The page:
This post is part of an assignment for my Global Branding course at WU.
Nine days ago I created a quick, simple survey about brands. You can take it here before reading on if you so wish. I sent it out to my friends and peers, asking them to spend just two minutes on answering the questions, which where
- Name the first brand that comes to mind when you hear “[blank]”
- Why did you think of this brand?
- Three words to describe this brand
- First competitor brand you can think of?
- Three words to describe the competitor brand
There were three sets of questions in total with the brand categories being technology, fashion, and happiness. Since I was sending this out to normal people who would approach this task with a consumer mindset, I chose the two product categories, technology and fashion, that have high demand and heavily branded goods. I also chose happiness as a category because it would be enlightening to see if certain brand values or messages are effectively communicated to consumers and if different consumers had varying perspectives of the brand values.
The results for the first set of questions regarding technology met my expectations. As I wrote the question, I immediately thought of Google and then Apple for technology. This is due in part to both companies’ prominence in the consumer market as leading technology innovators in mobile, computer, and tablet devices as well as other consumer goods. I assumed the majority of people surveyed would answer with Apple for the first question because so many people, young adults in particular, use their products.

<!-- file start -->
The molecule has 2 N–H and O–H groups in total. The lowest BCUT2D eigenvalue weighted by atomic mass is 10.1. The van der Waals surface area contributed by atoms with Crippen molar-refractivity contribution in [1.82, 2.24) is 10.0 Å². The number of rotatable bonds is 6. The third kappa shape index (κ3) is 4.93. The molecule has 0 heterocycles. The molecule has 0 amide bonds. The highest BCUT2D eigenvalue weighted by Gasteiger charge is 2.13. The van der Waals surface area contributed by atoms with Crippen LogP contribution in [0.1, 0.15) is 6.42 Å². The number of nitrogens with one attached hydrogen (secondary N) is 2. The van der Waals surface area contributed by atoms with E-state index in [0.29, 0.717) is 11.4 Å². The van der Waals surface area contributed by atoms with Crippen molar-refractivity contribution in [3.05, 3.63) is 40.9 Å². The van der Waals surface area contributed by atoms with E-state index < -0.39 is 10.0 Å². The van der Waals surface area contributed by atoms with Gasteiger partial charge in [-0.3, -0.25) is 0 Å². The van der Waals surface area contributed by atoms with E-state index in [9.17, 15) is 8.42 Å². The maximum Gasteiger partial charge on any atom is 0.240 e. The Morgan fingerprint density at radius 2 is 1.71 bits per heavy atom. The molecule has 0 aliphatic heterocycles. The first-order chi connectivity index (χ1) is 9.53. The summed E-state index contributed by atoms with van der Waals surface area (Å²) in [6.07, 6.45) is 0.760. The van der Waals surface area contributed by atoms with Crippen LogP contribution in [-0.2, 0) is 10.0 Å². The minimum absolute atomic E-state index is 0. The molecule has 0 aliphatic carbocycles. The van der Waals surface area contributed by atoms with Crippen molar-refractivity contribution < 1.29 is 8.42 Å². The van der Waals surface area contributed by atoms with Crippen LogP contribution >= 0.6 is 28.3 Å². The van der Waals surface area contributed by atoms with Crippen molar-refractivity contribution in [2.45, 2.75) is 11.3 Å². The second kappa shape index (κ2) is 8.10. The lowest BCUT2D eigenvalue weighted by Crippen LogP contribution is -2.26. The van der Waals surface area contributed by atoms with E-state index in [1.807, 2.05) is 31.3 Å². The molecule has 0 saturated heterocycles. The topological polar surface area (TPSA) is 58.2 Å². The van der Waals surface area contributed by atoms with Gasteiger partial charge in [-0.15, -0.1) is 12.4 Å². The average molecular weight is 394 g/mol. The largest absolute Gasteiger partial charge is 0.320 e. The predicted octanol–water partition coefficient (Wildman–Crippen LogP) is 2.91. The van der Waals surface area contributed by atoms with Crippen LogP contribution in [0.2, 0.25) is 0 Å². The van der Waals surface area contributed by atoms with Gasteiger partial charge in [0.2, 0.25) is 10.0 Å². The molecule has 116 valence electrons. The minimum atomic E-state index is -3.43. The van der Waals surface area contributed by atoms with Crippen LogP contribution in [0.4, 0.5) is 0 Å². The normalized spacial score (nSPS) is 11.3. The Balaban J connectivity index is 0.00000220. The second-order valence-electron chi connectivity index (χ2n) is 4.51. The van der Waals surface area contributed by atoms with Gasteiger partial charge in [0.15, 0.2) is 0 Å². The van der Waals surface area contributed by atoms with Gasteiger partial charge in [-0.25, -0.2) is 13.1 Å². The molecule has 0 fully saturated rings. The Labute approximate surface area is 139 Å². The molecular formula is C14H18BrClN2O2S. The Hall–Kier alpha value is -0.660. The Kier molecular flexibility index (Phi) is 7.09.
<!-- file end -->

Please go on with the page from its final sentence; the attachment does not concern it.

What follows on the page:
60% of responses were Apple and 40% Samsung for Q1. The results suggest that many of the respondents may have answered on their phones, or simply own these brands of phones. Notable responses for why this brand was chosen are
- My phone/devices are [brand]
- It’s taking over the world (Apple)
- I love it (Apple)
- Relatively high quality, but slightly expensive (Apple)
The most valuable information from the survey comes from the section asking respondents to describe the brand in three words. This reveals the positioning of the brand in each consumer’s mind, which is not necessarily the positioning in the entire market. Samsung has a practical and innovative positioning with a few words being “rational,” “modern,” “functional,” and “superior.” Apple has a very contradicting positioning according to the six respondents. It’s described as “simple” yet “overbearing,” “innovative” but “basic,” “expensive” yet “replaceable.” It seems as if consumers have a love/hate relationship with Apple, noting that though they are innovative and intuitive, their high cost and restrictive ecosystem prevent a perfect consumer experience.